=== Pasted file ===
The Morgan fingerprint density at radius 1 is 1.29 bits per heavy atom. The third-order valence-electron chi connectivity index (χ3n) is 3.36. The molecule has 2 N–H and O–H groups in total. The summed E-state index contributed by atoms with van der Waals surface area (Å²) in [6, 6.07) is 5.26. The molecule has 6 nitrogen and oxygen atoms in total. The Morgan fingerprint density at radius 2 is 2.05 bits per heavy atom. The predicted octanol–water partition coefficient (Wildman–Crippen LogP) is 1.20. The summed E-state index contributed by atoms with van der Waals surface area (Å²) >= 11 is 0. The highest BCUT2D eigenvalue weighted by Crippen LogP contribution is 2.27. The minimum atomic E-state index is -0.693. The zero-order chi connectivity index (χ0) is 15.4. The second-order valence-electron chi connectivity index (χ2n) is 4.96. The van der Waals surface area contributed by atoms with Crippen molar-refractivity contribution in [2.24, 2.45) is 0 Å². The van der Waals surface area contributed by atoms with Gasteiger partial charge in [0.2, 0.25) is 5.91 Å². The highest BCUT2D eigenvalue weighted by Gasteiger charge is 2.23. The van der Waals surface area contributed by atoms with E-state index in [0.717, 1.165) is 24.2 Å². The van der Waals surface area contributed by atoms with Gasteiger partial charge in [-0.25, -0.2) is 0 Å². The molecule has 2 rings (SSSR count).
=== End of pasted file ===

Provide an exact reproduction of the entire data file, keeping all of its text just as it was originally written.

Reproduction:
The Morgan fingerprint density at radius 1 is 1.29 bits per heavy atom. The third-order valence-electron chi connectivity index (χ3n) is 3.36. The molecule has 2 N–H and O–H groups in total. The summed E-state index contributed by atoms with van der Waals surface area (Å²) in [6, 6.07) is 5.26. The molecule has 6 nitrogen and oxygen atoms in total. The Morgan fingerprint density at radius 2 is 2.05 bits per heavy atom. The predicted octanol–water partition coefficient (Wildman–Crippen LogP) is 1.20. The summed E-state index contributed by atoms with van der Waals surface area (Å²) >= 11 is 0. The highest BCUT2D eigenvalue weighted by Crippen LogP contribution is 2.27. The minimum atomic E-state index is -0.693. The zero-order chi connectivity index (χ0) is 15.4. The second-order valence-electron chi connectivity index (χ2n) is 4.96. The van der Waals surface area contributed by atoms with Crippen molar-refractivity contribution in [2.24, 2.45) is 0 Å². The van der Waals surface area contributed by atoms with Gasteiger partial charge in [0.2, 0.25) is 5.91 Å². The highest BCUT2D eigenvalue weighted by Gasteiger charge is 2.23. The van der Waals surface area contributed by atoms with E-state index in [0.717, 1.165) is 24.2 Å². The van der Waals surface area contributed by atoms with Gasteiger partial charge in [-0.25, -0.2) is 0 Å². The molecule has 2 rings (SSSR count).